It’s not enough to know the Air Conditioning unit has failed, you need to know where it is, what model it is, when it was installed, if it is under Service Contract, etc. even when manually deciding on the appropriate action. Automating the event process response makes it even more necessary to ensure the completeness of data about the Device itself in context with its situation. Gathering and successfully digitizing an Asset for use by Event Hubs and Engines is a critical success factor in scaling up and developing any IoT project.
The concept of the 'Final Mile’ has been widely used in the Telecoms industry to describe the challenge of connecting the massive number of end users at their multiple locations through disparate types of technologies and protocols. Today the term is back in use to describe the similar challenge of connecting the equally disparate environment of the Internet of Things, IoT, with its wide range of Devices, connection types, protocols and data flow management issues.
While it is logical to focus on the business value output of an IoT deployment it will come as a nasty surprise to many IoT project owners to discover the challenges of the IoT Final Mile. The time and cost of gathering and creating contextual data to describe an IoT Device, or Asset, as well as establishing when, and where, to stream data flows can be considerable.
A proceeding post on Event Engines and Complex Event Processing, CEP, used as an example different combinations of input values from three sensors on a car enabled different output conclusions. Two of the outcomes; a warning of a slow puncture and a dangerous tire blow out, in addition to the immediate warnings to the driver have added value if forwarded to external Event Data Hubs, and Event Processing Engines.
The emergency services, and the car service management center will need the additional data on the location of the event, the type of car, wheel and tire, and service management agreement. Adding this additional contextual data these into the car service management Enterprise’s Event Engine as an example makes it possible to tell the driver where to get a puncture mended, or a new tire, on their service plan.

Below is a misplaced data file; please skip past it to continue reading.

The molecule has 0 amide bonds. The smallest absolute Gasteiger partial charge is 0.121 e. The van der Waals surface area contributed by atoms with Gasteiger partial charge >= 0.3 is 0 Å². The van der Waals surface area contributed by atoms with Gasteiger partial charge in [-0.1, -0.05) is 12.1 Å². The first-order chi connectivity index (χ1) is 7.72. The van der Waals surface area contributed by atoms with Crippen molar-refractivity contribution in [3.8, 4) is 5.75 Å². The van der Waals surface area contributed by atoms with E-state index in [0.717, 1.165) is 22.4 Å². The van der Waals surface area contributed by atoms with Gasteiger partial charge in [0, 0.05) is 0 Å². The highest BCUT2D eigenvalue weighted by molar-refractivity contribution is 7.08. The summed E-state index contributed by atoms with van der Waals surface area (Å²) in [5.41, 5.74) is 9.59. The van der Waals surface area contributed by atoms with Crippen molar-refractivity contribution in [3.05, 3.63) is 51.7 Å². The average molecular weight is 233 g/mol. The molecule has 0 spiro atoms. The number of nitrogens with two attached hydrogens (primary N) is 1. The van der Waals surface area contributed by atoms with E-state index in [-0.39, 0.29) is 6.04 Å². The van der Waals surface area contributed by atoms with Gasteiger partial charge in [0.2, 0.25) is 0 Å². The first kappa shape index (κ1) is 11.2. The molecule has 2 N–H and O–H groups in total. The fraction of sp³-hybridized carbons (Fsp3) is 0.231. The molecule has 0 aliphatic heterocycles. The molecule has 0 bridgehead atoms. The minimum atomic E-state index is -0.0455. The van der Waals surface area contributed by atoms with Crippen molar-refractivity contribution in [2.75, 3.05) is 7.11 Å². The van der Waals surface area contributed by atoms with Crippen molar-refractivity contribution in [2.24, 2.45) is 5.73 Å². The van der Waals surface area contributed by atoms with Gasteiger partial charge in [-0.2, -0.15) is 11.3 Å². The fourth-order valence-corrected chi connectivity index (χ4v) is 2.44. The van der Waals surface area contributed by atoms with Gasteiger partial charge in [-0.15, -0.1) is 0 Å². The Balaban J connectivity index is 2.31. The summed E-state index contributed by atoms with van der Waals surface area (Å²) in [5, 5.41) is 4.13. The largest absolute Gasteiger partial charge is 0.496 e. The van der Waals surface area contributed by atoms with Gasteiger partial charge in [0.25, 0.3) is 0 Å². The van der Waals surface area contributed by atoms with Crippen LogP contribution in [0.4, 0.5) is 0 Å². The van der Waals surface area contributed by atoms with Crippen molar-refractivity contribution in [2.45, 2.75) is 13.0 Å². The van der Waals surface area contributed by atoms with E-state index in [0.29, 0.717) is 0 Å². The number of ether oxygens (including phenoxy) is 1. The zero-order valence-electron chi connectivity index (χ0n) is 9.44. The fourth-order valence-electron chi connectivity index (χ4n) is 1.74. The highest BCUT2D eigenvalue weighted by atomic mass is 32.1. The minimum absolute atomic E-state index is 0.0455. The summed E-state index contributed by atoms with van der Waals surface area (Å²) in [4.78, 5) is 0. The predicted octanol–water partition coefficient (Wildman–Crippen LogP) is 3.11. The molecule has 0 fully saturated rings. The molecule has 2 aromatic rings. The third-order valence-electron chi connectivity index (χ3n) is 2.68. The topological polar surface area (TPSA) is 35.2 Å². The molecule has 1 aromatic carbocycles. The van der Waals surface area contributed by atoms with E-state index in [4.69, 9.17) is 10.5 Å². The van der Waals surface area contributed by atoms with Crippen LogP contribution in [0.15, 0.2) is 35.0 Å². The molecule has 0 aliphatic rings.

It is the broader ability to make use of contextual data aligned to sensed events to deliver complex insights and optimized actions that illustrates why IoT heralds a new era of Business capabilities. IoT is much more than the addition of sensors to existing Enterprise IT applications. IoT can transform simple online Services into high value Business Services that offer highly disruptive competitive advantage to a market.
Asset Digitization refers to the building of a complete digital picture of connected Assets, Of any type, to provide the contextual background data necessary for complex insights and actionable outcomes to be processed. As this is the reason for the deployment of IOT sensors any project that scales beyond a handful of locally contained and connected sensors manually supervised will need to include an Asset Digitisation program.
Asset Digitization usually requires the assembly of data from a variety of sources using multiple and sometimes unfamiliar formats. As an example, CAD drawings may have to be used to gain not just individual sensor location information, but also to prepare a GUI presentation format of a site, or building. The collation and management of Asset Digital data requires a specialized tool, (see footnotes for example), that both captures and stores the initial deployment details, but will be used to maintain ongoing updates in respect of changes, such as service history updates.
It should not be assumed that this is necessarily a centralized Cloud based service stored in the Event Hub/Event Engine combination. There are two major considerations for a local Data store; first is the latency imposed by network transit times, and the second is the need to share the data with multiple Event Hub/Event Engines, possible operated by different Enterprises.
In the case of the car example a quasi real time response is required to the tire blow out event, and this illustrates the principle of Fog Computing where a localized, or edge, cloud of linked interactive IoT devices with an small Event Processing capability is required. A car with its many different sensors, probably hard wired, in a self-contained environment is a perfect example of a IoT Fog Computing deployment. (more information on Fog Computing)